“Ideally, I want everyone to wear the kaffiyeh,” says Habib, “but if it’s just worn for the aesthetic value, without the spirit of resistance wrapped up in every thread, then they might as well not wear it at all, and if it becomes appropriated by commercial interests, then that’s even worse.” And I’m not “blindly beholden” to anyone, Michelle Malkin or even you. Clearly you have some issues with Ms. Malkin that appear to be clouding your judgment, so I’m afraid on at least this one, we are going to have to agree to disagree

  4. Eick

    Hey if you want to criticize a garment worn by U.S. troops serving admirably in Iraq, that is your own choice.

    I for one think that a scarf worn by millions of people all over the world is an absurd thing to make a big deal out of.

    I’ll side with the U.S. soldiers who need protection from the sand and wind on this one, if you want to take the side opposite of the troops, then so be it, that’s your choice.

  5. Eick

    Also, I love how your idea of an “expert” is an “Iraqi refugee and a member of the Arab Cultural Resistance music group”

    Oh part of the Arab Cultural Resistance MUSIC group? Well then he must be an expert.

    A) Rachael Ray wasn’t wearing a kaffiyah
    B) Millions of people (including U.S. troops) around the world wear it as an article of clothing with no symbolism attached to it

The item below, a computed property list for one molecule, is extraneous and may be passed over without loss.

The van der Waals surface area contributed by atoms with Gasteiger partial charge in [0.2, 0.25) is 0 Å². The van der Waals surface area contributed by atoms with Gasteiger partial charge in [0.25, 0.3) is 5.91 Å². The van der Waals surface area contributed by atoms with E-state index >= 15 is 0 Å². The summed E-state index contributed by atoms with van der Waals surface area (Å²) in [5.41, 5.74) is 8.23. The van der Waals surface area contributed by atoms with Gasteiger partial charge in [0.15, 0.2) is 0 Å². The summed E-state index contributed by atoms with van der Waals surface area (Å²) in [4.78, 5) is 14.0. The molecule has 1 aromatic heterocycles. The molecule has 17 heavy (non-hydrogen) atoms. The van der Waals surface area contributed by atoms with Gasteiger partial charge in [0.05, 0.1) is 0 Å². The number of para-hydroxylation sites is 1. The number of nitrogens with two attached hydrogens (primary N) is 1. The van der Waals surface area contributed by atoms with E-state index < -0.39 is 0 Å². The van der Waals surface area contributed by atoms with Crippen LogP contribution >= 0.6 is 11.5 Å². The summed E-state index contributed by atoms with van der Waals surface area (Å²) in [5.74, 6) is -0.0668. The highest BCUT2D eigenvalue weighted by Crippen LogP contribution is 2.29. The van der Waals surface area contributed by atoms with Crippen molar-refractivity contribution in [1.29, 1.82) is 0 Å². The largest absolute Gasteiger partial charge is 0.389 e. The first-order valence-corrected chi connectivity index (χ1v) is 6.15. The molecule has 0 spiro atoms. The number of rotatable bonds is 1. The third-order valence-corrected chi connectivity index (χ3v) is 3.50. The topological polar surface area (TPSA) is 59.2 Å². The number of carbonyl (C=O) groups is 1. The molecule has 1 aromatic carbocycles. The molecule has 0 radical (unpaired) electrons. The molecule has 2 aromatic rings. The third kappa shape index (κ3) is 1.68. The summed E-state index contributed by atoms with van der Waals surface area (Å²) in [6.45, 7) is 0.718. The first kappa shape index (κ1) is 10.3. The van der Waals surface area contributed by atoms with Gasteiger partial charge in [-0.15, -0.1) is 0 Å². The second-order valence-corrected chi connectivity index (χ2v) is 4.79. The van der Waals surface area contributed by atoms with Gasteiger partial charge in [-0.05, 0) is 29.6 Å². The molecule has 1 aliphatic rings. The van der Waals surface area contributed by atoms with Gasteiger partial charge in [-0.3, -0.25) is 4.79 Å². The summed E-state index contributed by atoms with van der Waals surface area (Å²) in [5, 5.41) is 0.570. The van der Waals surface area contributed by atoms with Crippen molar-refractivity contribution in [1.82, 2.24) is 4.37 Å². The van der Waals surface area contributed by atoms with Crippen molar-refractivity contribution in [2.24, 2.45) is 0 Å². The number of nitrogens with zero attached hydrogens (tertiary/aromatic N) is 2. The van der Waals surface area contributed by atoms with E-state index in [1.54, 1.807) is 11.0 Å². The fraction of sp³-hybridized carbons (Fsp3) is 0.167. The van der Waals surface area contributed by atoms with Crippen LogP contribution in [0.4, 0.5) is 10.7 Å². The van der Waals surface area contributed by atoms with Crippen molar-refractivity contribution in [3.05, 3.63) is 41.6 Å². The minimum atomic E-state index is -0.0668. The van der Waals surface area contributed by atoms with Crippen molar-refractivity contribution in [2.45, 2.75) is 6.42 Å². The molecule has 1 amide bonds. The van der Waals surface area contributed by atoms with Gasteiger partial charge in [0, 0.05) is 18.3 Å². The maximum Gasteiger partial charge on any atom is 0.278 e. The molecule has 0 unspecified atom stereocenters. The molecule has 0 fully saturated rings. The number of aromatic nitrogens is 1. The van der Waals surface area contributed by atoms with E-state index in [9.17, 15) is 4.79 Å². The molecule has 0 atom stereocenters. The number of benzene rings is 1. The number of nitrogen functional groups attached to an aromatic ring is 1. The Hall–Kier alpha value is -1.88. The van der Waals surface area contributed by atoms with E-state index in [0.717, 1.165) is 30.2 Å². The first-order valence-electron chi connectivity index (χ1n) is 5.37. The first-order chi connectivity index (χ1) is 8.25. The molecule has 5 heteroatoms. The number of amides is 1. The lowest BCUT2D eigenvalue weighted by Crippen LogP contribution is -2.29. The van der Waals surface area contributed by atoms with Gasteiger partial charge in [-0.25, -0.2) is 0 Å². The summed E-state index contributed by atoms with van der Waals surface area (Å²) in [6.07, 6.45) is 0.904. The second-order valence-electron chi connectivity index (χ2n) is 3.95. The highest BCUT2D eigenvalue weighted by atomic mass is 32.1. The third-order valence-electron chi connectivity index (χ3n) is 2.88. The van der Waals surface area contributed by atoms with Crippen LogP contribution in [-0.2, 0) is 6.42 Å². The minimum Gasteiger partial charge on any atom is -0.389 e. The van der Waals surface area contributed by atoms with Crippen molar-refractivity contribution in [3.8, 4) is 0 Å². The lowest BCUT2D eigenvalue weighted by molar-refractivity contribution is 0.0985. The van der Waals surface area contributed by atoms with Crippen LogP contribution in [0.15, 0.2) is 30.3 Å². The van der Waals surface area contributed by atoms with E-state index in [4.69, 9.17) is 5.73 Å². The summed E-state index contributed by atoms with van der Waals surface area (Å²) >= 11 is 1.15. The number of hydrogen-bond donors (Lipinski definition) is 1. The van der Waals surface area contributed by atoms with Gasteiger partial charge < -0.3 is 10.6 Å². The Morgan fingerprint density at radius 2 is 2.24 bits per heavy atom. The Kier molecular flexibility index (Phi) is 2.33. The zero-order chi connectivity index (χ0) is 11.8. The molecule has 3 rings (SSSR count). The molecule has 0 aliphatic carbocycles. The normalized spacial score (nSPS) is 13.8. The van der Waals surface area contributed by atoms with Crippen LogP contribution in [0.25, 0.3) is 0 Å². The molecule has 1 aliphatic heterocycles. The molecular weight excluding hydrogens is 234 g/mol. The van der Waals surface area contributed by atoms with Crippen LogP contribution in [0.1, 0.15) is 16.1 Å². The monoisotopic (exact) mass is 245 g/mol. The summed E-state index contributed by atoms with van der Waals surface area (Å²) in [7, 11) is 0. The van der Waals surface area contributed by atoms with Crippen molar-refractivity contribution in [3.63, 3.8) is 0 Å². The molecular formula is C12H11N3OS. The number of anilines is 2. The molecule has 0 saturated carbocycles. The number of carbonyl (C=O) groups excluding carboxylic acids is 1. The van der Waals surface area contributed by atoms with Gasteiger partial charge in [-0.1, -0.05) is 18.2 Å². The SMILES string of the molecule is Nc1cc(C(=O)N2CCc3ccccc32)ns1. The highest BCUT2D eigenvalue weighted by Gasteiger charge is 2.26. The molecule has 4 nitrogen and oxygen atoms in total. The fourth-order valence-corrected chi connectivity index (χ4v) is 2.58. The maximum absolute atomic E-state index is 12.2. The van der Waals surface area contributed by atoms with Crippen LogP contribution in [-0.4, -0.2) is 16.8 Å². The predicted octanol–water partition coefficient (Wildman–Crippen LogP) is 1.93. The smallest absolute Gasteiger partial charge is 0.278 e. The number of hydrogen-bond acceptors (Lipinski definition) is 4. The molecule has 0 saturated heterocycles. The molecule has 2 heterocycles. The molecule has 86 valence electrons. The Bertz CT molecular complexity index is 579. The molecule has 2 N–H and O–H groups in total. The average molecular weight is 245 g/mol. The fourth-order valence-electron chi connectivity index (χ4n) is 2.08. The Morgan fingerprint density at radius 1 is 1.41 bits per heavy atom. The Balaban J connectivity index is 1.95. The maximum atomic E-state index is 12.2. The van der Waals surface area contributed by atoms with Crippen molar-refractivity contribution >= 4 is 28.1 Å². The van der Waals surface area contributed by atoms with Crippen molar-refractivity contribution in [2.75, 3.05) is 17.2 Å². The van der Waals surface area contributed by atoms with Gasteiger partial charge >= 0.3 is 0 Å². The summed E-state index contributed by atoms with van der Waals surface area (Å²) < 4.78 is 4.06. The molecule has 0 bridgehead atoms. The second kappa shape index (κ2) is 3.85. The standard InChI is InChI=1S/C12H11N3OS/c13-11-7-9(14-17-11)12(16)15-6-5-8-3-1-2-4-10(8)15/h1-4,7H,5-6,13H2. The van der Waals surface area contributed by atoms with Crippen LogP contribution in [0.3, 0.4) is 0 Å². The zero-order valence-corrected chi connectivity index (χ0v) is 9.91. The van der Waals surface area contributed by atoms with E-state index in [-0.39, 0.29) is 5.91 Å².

I have no personal issues with Malkin, but when she says things that are flat out moronic, I’m going to call her on it, just like when anyone liberal does something flat out moronic I’m going to call them on it too.

    It’s just the height of idiocy to attack Rachael Ray for this.

  6. zipity

    Wow, you really have a h**d on for that straw Man. I take issue with a commercial spokesperson wearing what appears to be a clone of a an Arab terroristic symbol for no apparent reason (have you seen her with it before, does it not look a bit out of place in the image?), so I don’t support the troops. If your looking for moronic, you might try a bit closer to home….

  7. Eick

    Just because you say it is a straw man argument doesn’t make it so. I think looking at the millions of people who wear it – including U.S. soldiers, is perfectly valid in deciding whether or not to criticize the garment.

    If it’s good enough for American soldiers it’s good enough for me.

    I’m sorry you don’t feel the same way.

  8. zipity

    OK. Just because you say it’s not a terrorist icon, doesn’t make it so. I’m sorry you don’t feel the same way.

  9. Eick

    It’s only a terrorist icon if you allow it to be considered one. I am unwilling to criticize a garment worn by U.S. troops on the battlefield, but if you want to continue doing so, that’s up to you.